The President of the Federal Reserve Bank of Cleveland has revealed details of the central bank’s ongoing research into a potential digital dollar. Loretta Mester emphasized that the Federal Reserve has been exploring the central bank digital currencies since before the pandemic, noting that its Board of Governors has been “building and testing a range of distributed ledger platforms to understand their potential benefits and tradeoffs.”
“Initiatives do not signal any decision by the Federal Reserve to adopt such a currency.”
The President noted that initiatives from regional Federal Reserve branches, including a multi-year partnership between the Massachusetts Institute of Technology (MIT) and the Boston Fed, in addition to collaboration between the Fed’s New York Branch and the Bank for International Settlements. However, Mester asserted that the initiatives do not “signal any decision by the Federal Reserve to adopt such a currency,” adding that issues related to “financial stability, market structure, security, privacy, and monetary policy all need to be better understood.”
The President of the Federal Reserve Bank of Cleveland also noted that the COVID pandemic has resulted in significant disruptions to “crucial infrastructure” of the U.S., such as the payments sector had major changes the patterns and volume of domestic transfers.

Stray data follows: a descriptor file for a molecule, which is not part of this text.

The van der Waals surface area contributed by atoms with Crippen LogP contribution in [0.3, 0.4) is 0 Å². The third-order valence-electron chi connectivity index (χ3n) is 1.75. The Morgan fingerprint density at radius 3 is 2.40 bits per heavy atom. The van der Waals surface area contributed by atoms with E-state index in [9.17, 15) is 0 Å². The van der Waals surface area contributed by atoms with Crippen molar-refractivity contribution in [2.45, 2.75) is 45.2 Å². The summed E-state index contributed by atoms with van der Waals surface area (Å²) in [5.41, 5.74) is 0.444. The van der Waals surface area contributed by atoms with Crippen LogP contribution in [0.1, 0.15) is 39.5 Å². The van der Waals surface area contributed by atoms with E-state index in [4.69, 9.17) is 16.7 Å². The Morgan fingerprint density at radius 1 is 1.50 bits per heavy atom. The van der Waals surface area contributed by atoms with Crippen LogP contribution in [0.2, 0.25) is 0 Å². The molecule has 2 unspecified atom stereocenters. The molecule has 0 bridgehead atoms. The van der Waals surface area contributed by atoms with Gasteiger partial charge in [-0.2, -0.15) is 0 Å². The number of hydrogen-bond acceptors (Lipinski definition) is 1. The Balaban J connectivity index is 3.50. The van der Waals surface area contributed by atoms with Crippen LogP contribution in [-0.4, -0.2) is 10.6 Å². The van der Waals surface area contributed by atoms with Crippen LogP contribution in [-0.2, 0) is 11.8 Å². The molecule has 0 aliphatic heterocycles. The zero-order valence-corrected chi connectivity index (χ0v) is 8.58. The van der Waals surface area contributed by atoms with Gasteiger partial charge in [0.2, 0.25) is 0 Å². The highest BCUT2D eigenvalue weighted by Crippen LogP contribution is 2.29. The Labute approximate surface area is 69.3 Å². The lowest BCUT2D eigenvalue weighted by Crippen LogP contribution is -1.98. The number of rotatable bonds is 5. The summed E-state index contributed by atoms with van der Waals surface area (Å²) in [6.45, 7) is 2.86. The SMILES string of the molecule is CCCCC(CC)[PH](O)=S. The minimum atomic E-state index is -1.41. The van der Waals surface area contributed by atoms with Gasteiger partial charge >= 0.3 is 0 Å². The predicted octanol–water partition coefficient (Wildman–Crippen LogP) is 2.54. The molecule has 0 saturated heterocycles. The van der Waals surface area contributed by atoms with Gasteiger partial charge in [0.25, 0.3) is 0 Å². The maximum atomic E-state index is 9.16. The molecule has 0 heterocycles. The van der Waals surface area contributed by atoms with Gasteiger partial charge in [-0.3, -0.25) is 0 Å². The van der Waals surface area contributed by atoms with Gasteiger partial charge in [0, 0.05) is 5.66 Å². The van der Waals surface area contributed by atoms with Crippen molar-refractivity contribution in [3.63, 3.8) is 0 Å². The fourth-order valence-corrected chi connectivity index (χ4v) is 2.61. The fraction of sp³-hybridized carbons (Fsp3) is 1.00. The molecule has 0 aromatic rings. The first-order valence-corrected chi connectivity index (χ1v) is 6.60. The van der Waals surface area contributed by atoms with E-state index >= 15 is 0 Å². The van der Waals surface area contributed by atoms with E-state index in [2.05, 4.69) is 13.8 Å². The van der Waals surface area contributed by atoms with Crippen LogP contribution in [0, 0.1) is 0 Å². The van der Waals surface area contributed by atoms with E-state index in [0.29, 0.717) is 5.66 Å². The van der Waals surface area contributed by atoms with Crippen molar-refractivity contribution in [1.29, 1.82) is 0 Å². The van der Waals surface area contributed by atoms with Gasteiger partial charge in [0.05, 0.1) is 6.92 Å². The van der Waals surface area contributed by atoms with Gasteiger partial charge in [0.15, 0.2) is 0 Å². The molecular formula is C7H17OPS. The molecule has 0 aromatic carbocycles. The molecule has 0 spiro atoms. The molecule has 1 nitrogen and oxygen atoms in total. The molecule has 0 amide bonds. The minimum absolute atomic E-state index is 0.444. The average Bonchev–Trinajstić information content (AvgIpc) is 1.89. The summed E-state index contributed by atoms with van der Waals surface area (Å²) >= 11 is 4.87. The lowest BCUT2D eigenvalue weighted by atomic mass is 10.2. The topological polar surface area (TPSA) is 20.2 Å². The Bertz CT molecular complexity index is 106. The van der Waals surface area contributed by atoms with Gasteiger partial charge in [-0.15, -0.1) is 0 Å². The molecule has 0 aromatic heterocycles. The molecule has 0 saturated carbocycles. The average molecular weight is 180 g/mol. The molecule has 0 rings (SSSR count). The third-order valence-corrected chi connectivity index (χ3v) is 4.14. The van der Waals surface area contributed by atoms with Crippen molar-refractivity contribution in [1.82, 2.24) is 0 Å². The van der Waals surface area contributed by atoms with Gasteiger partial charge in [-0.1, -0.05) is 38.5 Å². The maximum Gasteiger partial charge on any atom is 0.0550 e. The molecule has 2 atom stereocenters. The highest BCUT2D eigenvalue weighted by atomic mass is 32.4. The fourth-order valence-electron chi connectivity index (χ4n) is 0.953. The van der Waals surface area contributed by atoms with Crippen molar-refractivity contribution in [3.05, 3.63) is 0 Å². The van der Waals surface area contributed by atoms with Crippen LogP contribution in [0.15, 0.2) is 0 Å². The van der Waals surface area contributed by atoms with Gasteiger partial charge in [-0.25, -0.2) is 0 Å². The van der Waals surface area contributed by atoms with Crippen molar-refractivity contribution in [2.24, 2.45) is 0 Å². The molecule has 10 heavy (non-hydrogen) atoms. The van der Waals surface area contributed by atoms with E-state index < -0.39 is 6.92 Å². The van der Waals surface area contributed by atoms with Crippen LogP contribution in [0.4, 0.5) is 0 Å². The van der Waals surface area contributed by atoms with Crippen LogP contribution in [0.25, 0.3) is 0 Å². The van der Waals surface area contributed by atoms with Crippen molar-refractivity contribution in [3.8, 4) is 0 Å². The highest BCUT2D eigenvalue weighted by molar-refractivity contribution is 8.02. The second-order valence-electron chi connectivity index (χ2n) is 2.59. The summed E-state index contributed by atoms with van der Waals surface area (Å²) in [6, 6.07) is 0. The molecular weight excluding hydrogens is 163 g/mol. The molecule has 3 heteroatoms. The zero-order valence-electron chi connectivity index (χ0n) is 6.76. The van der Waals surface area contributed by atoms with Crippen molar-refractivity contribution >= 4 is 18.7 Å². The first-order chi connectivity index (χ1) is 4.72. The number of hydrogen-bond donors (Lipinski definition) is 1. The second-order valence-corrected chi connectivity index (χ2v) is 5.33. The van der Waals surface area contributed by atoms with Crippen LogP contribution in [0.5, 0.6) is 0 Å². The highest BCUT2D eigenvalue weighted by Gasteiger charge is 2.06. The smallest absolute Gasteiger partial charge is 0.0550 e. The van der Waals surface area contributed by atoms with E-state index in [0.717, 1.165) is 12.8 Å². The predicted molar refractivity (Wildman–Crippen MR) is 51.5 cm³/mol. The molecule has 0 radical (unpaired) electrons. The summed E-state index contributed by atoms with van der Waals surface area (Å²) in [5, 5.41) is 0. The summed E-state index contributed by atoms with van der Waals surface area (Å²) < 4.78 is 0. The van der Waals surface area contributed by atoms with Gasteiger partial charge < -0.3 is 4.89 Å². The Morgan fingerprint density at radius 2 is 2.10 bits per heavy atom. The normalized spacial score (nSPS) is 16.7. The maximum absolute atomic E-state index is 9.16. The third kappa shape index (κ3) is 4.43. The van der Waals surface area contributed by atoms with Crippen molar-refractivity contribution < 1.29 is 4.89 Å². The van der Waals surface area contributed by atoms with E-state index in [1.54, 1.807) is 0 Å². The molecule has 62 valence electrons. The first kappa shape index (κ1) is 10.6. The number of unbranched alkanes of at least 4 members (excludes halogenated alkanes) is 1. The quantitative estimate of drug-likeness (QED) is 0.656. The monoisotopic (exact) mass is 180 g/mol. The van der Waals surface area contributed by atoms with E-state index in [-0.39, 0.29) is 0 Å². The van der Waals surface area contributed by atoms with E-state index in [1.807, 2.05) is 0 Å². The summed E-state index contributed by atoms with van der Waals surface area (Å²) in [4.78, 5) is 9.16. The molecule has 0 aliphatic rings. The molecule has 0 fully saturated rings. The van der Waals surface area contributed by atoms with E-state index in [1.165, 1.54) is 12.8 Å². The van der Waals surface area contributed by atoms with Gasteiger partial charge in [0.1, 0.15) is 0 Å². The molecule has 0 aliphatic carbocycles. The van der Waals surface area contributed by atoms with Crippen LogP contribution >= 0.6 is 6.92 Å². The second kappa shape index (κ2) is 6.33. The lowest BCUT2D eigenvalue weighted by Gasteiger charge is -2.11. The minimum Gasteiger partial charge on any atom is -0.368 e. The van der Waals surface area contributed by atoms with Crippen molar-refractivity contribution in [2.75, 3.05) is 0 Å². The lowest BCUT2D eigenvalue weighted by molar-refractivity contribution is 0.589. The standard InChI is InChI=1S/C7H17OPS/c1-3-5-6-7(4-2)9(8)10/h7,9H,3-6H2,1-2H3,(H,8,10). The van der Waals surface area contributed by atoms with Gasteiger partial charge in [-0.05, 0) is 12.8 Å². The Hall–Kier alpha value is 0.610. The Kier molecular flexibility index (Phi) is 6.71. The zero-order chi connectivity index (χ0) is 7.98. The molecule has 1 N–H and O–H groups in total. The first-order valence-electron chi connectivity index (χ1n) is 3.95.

Central banks continue to explore CBDCs.
Mester stated the importance of “making necessary investments to ensure that the U.S. payments system remains resilient in the face of extreme stress events will need to remain a priority. Central banks across countries are currently working on national digital currencies. The People’s Bank of China is all set to become the first major central bank to issue a national digital currency dubbed DCEP (Digital Currency Electronic Payment). According to the Bank for International Settlements, the ongoing pandemic has exemplified the need for CBDCs around the world.